Thankfully Cameron McAdoo is okay and now he has a few weeks to recover before the 250SX West Series resumes in Oakland.

So as I mentioned above with the Triple Crown format providing so much excitement for the fans but so much extra risk for the riders, is there something else that Supercross could bring to the show that would make everyone happy? It’s a difficult question to answer as it’s a balancing act between trying something new without completely changing how the sport has operated for years. In my humble opinion the only thing that I’ve witnessed at other big indoor events that has fans on the edge of their seats is a Superpole. This is where you take the top two or three riders from each 450SX heat race and have them come back out halfway through the evening and one by one they hit the track and try to do their fastest lap. They do this feature right after an intermission so the track is groomed and you let the top riders loose to see who can do the best lap time. It’s definitely gimmicky and also risky, but for whatever reason when I’ve been at events where it’s done, it’s always exciting! I also think that if done properly with the right amount of hype and information provided to the viewers at home that it would be exciting to watch on television. I’m sure this has been suggested as something that might spice up the night show, so perhaps in the future we’ll see a Superpole or something like it. As I said, I like the Triple Crown format to watch as a fan, it just seems so hard on the riders each time they do it. After all of the ups and downs of Saturday in Anaheim it was good to see some new winners as Chase Sexton and Levi Kitchen took their first victories of 2023. Now the Monster Energy SX Series moves to Houston and the opening round of the 250SX East Series.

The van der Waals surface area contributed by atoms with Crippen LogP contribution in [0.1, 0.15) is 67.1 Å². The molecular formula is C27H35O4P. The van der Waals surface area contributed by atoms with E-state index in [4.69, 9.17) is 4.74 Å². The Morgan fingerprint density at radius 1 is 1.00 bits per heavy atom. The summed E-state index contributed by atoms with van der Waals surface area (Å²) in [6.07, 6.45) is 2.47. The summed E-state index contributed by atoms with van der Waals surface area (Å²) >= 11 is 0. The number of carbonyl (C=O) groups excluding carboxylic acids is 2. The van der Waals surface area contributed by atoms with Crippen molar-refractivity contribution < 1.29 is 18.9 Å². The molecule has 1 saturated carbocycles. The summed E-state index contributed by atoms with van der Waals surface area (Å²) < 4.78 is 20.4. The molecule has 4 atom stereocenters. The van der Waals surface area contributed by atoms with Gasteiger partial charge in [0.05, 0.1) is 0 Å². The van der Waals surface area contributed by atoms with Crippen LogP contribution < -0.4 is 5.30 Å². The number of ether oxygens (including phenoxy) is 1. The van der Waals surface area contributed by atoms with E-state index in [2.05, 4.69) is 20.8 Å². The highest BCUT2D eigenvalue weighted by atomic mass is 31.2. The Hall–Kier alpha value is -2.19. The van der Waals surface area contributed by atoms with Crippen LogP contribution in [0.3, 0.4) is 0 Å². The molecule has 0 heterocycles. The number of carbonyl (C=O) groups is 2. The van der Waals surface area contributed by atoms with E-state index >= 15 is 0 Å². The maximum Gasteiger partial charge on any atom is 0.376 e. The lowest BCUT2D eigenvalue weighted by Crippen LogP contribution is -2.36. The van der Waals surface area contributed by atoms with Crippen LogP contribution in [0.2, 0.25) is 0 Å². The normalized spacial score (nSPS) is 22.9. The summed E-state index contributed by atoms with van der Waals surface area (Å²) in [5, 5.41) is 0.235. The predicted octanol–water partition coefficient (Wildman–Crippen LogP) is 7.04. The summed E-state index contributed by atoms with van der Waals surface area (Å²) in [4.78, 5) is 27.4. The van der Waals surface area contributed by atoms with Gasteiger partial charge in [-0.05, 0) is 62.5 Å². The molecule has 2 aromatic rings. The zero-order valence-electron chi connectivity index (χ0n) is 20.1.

Cole Thompson had a rough night in Anaheim and sits 13th in points after three races.

Our Canadian riders had a tough night in Anaheim as both Parker Eales and Julien Benek failed to qualify for the night show. This is another negative to the Triple Crown format as they don’t take as many riders to the night show as they normally do. This keeps a good number of fast privateers from getting in front of the cameras and showcasing their sponsors. Anyway, Parker and Julien came up just short of making the night show so Cole Thompson was the only Canadian rider in the 250SX West main event. Although Cole rode well all evening he wasn’t able to get the good starts that he’s been getting so far in 2023. With the shorter main events, coming from behind was more difficult that it normally is so Cole struggled to get inside the top ten. In the third and final main event on Saturday Cole looked to be moving up and with a few laps to go he was around 11th. But then he had a big crash on the final lap and dropped further back. Cole doesn’t crash very often, especially like that so it was good to see him remount and finish. I’m scheduled to catch up with him later today so look for that interview tomorrow afternoon.

marco cannella
Is it possible that we won’t see Marco Cannella racing in 2023? As of right now it’s looking that way. Photo by James Lissimore